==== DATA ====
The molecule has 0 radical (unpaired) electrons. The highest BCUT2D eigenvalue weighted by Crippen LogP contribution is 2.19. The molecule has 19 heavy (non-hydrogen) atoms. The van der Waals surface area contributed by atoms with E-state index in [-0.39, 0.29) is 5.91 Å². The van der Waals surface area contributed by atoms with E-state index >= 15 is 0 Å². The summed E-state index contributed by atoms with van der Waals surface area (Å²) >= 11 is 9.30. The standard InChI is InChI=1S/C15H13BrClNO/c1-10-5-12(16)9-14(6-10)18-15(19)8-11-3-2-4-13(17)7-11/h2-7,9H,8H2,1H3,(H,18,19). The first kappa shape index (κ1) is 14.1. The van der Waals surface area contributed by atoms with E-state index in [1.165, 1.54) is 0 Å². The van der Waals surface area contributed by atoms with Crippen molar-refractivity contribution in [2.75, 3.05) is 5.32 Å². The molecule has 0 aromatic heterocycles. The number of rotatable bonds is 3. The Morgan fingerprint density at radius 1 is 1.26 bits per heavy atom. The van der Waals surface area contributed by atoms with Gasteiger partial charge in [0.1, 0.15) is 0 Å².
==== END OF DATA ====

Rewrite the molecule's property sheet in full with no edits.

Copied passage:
The molecule has 0 radical (unpaired) electrons. The highest BCUT2D eigenvalue weighted by Crippen LogP contribution is 2.19. The molecule has 19 heavy (non-hydrogen) atoms. The van der Waals surface area contributed by atoms with E-state index in [-0.39, 0.29) is 5.91 Å². The van der Waals surface area contributed by atoms with E-state index >= 15 is 0 Å². The summed E-state index contributed by atoms with van der Waals surface area (Å²) >= 11 is 9.30. The standard InChI is InChI=1S/C15H13BrClNO/c1-10-5-12(16)9-14(6-10)18-15(19)8-11-3-2-4-13(17)7-11/h2-7,9H,8H2,1H3,(H,18,19). The first kappa shape index (κ1) is 14.1. The van der Waals surface area contributed by atoms with E-state index in [1.165, 1.54) is 0 Å². The van der Waals surface area contributed by atoms with Crippen molar-refractivity contribution in [2.75, 3.05) is 5.32 Å². The molecule has 0 aromatic heterocycles. The number of rotatable bonds is 3. The Morgan fingerprint density at radius 1 is 1.26 bits per heavy atom. The van der Waals surface area contributed by atoms with Gasteiger partial charge in [0.1, 0.15) is 0 Å².